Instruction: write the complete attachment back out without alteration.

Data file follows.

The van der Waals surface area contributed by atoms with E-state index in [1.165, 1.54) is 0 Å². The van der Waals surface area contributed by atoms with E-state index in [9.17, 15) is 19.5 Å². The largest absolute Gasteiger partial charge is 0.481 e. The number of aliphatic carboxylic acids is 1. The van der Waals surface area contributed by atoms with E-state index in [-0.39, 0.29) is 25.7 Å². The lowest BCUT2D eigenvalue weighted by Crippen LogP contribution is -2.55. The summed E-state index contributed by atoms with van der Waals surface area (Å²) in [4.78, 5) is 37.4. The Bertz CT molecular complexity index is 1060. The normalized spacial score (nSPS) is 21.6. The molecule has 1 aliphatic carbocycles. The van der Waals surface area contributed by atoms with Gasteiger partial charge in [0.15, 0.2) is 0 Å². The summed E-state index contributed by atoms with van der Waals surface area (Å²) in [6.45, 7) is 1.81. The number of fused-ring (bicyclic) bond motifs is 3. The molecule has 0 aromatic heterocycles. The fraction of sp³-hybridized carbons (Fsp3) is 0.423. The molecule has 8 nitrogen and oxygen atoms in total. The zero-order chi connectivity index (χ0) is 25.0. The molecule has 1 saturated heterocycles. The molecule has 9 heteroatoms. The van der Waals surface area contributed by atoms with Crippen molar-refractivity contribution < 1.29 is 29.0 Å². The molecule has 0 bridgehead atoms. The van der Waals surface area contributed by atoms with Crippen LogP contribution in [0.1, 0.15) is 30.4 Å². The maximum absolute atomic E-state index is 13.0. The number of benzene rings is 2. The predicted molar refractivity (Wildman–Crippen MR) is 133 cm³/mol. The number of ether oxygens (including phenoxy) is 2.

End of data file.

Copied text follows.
The van der Waals surface area contributed by atoms with E-state index in [1.165, 1.54) is 0 Å². The van der Waals surface area contributed by atoms with E-state index in [9.17, 15) is 19.5 Å². The largest absolute Gasteiger partial charge is 0.481 e. The number of aliphatic carboxylic acids is 1. The van der Waals surface area contributed by atoms with E-state index in [-0.39, 0.29) is 25.7 Å². The lowest BCUT2D eigenvalue weighted by Crippen LogP contribution is -2.55. The summed E-state index contributed by atoms with van der Waals surface area (Å²) in [4.78, 5) is 37.4. The Bertz CT molecular complexity index is 1060. The normalized spacial score (nSPS) is 21.6. The molecule has 1 aliphatic carbocycles. The van der Waals surface area contributed by atoms with Gasteiger partial charge in [0.15, 0.2) is 0 Å². The summed E-state index contributed by atoms with van der Waals surface area (Å²) in [6.45, 7) is 1.81. The number of fused-ring (bicyclic) bond motifs is 3. The molecule has 0 aromatic heterocycles. The fraction of sp³-hybridized carbons (Fsp3) is 0.423. The molecule has 8 nitrogen and oxygen atoms in total. The zero-order chi connectivity index (χ0) is 25.0. The molecule has 1 saturated heterocycles. The molecule has 9 heteroatoms. The van der Waals surface area contributed by atoms with Crippen molar-refractivity contribution < 1.29 is 29.0 Å². The molecule has 0 bridgehead atoms. The van der Waals surface area contributed by atoms with Crippen LogP contribution in [0.1, 0.15) is 30.4 Å². The maximum absolute atomic E-state index is 13.0. The number of benzene rings is 2. The predicted molar refractivity (Wildman–Crippen MR) is 133 cm³/mol. The number of ether oxygens (including phenoxy) is 2.